Meet Queer Fort Wayne: An organization celebrating and uniting local LGBTQ+ businesses

June is LGBTQ+ Pride Month in the U.S.—a time to celebrate people who identify as queer and bring together the community. Queer Fort Wayne, an organization run by Casey Stanley and Lagoon Myers, is working to do just that.  
 
Queer Fort Wayne's Instagram account (@queerfortwayne) entered the hands of Myers and Stanley in May. Since then, they’ve been using it as a space to acknowledge and celebrate LGBTQ+ owned and inclusive businesses in the Fort Wayne area. 
 
“There are so many talented individuals in this area,” says Myers. “The idea is to bring them together, so that we all feel less alone.” 

Queer Fort Wayne aims to highlight “safe” spaces in Fort Wayne and surrounding areas.
 
Queer Fort Wayne aims to uplift “safe” spaces in Fort Wayne and surrounding areas. Among the “highlight” reels on its Instagram profile, it has a list of the safe businesses that have been shared with them by followers. It also regularly updates its Instagram stories with upcoming Pride-related events in the Fort Wayne area. The city’s own Pride Fest will be held July 22-23 at Headwaters Park. 
 
One of the first business owners to be featured by Queer Fort Wayne was Olive the Hairapist. Olive Huffman is a nonbinary hairstylist who is dedicated to making their salon an inclusive space for all and taking gender out of hair. 
 
“A haircut can be such a powerful moment, especially for queer people, but it can also be stressful and intimidating,” says Huffman. “I aim to exist as a safe space, so people of all genders and sexualities can come to me and relax and be validated.” 

Olive Huffman is a nonbinary hairstylist who is dedicated to making their salon an inclusive space for all and taking gender out of hair. 
 
Huffman incorporates inclusivity in their work, not only by existing as a proud queer stylist, but also by pricing haircuts based on length, rather than gender and by affirming clients' gender identities and pronouns. They work out of an independent studio to allow for more privacy and less overwhelming stimuli, too.

Olive Huffman works out of an independent studio to allow for more privacy and less overwhelming stimuli, too.
 
Huffman aims for inclusivity beyond the LGBTQ+ community, as well. They have a salon chair that can accommodate a variety of body sizes and can support a much higher weight limit than the standard chair. They’ve learned to work on a variety of hair types and textures, and they offer fidget toys or silent appointments for individuals who may be easily overwhelmed during an appointment.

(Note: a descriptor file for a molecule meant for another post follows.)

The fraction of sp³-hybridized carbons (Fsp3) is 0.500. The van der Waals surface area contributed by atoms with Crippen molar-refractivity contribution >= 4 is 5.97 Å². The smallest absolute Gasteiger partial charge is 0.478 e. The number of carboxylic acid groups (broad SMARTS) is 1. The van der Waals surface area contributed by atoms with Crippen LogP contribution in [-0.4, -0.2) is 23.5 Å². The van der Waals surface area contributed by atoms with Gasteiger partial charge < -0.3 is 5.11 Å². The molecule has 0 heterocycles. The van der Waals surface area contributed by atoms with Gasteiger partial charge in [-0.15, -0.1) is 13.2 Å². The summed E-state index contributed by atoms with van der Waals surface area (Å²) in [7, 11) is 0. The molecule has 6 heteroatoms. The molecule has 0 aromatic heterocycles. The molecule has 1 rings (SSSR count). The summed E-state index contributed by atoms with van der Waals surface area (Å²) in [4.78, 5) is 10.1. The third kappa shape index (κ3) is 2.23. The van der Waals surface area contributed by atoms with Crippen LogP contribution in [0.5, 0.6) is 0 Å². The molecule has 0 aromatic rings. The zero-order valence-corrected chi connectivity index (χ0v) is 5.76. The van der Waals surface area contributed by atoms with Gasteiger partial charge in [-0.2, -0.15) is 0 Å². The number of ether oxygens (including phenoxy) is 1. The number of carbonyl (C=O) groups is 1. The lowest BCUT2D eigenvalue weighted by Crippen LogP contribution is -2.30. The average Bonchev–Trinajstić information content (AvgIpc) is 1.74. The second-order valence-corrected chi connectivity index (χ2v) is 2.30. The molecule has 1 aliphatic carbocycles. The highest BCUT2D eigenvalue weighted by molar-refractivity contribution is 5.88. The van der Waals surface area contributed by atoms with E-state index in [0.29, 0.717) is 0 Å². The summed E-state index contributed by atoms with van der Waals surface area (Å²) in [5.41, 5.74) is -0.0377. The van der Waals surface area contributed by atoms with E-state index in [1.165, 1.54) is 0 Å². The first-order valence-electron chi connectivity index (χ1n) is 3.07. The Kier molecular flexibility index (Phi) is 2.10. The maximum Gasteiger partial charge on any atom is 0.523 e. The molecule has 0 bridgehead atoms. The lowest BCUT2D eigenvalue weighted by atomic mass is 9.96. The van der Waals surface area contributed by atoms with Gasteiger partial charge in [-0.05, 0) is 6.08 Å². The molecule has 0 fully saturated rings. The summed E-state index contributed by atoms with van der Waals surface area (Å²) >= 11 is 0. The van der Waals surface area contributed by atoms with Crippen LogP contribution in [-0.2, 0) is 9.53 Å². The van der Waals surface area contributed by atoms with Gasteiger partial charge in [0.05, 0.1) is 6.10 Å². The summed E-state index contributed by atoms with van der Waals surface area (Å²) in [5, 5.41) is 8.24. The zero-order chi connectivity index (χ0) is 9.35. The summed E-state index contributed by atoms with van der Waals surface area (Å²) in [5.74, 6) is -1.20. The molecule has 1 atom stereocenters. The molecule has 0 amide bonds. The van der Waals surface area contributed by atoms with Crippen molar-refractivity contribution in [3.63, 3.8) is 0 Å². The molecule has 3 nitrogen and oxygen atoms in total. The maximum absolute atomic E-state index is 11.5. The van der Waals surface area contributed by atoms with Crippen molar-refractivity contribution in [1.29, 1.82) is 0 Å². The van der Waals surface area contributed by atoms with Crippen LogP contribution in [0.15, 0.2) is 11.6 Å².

“Being inclusive is about more than just including one group,” says Huffman. “We are all trying our best to exist happily. I don’t want to add any stress or fear to someone’s experience, so I try my best to include everyone, which should be the standard.” 

Huffman incorporates inclusivity in their work, not only by existing as a proud queer stylist, but also by pricing haircuts based on length, rather than gender and by affirming clients' gender identities and pronouns.
 
The Sassy Vegan, a vegan and gluten-sensitive bakery also featured on Queer Fort Wayne, preaches inclusivity as well in their industry.  
 
“I’m already vegan, extending that in my baking to include being gluten-friendly, so more people can enjoy my food was an easy decision,” says owner Rachel Smith. “I think the same thing applies to me being pansexual, so I obviously want to welcome people of all genders and sexualities, as well.” 

Rachel Smith, right, owns the Sassy Vegan.
 
Smith grew up in a community where being anything other than straight wasn’t an option. As a result, she is dedicated to ensuring her business is a safe space for all. 
 
“LGBT youth see my booth at the market with pride flags and stickers and know it’s a place they can be themselves,” she says. “Any negative reactions I may receive for being so open are worth it to keep being a place where anyone can feel safe.” 

Stickers by the Sassy Vegan, a vegan and gluten-sensitive bakery.
 
Beyond identifying safe spaces, like Huffman’s salon and Smith’s bakery, Queer Fort Wayne wants to begin hosting a larger event in Fort Wayne to connect members of the LGBTQ+ community called QUEEIRD. 
 
QUEEIRD is an art market “that welcomes all the weird queers of Fort Wayne, comprised entirely of LGBTQ+ vendors and entertainment.” From live musicians to indoor and outdoor booths run by some of the same local businesses mentioned on their reel, QUEEIRD is designed by LGBTQ+ people to support other LGBTQ+ and to create a place to be free and happy. 
 
“There needs to be more low-pressure places for queer people of all ages to be free,” says Myers. “Gay bars exist, but we need more. Hopefully, QUEEIRD is the beginning of something like that.” 

Pride cupcakes by the Sassy Vegan, a vegan and gluten-sensitive bakery.
 
The upcoming QUEEIRD market is designed to be the first of many. It’s scheduled to occur the day after Fort Wayne Pride, July 24th from 2-7 p.m. at Wunderkammer Company, a contemporary art center in Fort Wayne. 
 
“All said and done, Queer Fort Wayne is a reminder that queer people have always existed and will always exist,” says Myers. “We just want to promote places where we can exist and experience queer joy.”